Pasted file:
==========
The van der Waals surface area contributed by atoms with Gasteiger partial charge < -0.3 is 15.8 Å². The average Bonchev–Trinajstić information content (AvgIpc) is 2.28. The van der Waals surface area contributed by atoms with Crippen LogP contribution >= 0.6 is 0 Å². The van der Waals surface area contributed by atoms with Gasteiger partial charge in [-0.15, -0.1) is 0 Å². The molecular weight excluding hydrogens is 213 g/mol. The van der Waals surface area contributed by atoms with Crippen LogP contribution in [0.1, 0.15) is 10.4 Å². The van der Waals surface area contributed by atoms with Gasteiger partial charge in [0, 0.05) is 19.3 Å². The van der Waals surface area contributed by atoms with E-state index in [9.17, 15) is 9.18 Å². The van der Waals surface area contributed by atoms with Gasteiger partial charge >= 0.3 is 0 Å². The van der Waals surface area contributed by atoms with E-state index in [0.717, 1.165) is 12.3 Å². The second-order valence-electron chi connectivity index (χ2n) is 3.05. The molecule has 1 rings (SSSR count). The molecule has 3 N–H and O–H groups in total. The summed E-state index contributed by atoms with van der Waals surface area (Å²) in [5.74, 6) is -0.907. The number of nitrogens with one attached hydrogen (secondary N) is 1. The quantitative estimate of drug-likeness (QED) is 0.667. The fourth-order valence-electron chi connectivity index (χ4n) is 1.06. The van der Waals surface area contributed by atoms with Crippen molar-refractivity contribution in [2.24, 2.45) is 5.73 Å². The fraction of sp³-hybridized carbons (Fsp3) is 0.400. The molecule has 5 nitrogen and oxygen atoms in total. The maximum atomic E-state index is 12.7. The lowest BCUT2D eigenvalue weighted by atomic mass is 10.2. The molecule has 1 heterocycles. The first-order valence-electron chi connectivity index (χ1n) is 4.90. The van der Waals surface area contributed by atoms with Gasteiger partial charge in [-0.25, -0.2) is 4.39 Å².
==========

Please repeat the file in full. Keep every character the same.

The van der Waals surface area contributed by atoms with Gasteiger partial charge < -0.3 is 15.8 Å². The average Bonchev–Trinajstić information content (AvgIpc) is 2.28. The van der Waals surface area contributed by atoms with Crippen LogP contribution >= 0.6 is 0 Å². The van der Waals surface area contributed by atoms with Gasteiger partial charge in [-0.15, -0.1) is 0 Å². The molecular weight excluding hydrogens is 213 g/mol. The van der Waals surface area contributed by atoms with Crippen LogP contribution in [0.1, 0.15) is 10.4 Å². The van der Waals surface area contributed by atoms with Gasteiger partial charge in [0, 0.05) is 19.3 Å². The van der Waals surface area contributed by atoms with E-state index in [9.17, 15) is 9.18 Å². The van der Waals surface area contributed by atoms with Gasteiger partial charge >= 0.3 is 0 Å². The van der Waals surface area contributed by atoms with E-state index in [0.717, 1.165) is 12.3 Å². The second-order valence-electron chi connectivity index (χ2n) is 3.05. The molecule has 1 rings (SSSR count). The molecule has 3 N–H and O–H groups in total. The summed E-state index contributed by atoms with van der Waals surface area (Å²) in [5.74, 6) is -0.907. The number of nitrogens with one attached hydrogen (secondary N) is 1. The quantitative estimate of drug-likeness (QED) is 0.667. The fourth-order valence-electron chi connectivity index (χ4n) is 1.06. The van der Waals surface area contributed by atoms with Crippen molar-refractivity contribution in [2.24, 2.45) is 5.73 Å². The fraction of sp³-hybridized carbons (Fsp3) is 0.400. The molecule has 5 nitrogen and oxygen atoms in total. The maximum atomic E-state index is 12.7. The lowest BCUT2D eigenvalue weighted by atomic mass is 10.2. The molecule has 1 heterocycles. The first-order valence-electron chi connectivity index (χ1n) is 4.90. The van der Waals surface area contributed by atoms with Gasteiger partial charge in [-0.25, -0.2) is 4.39 Å².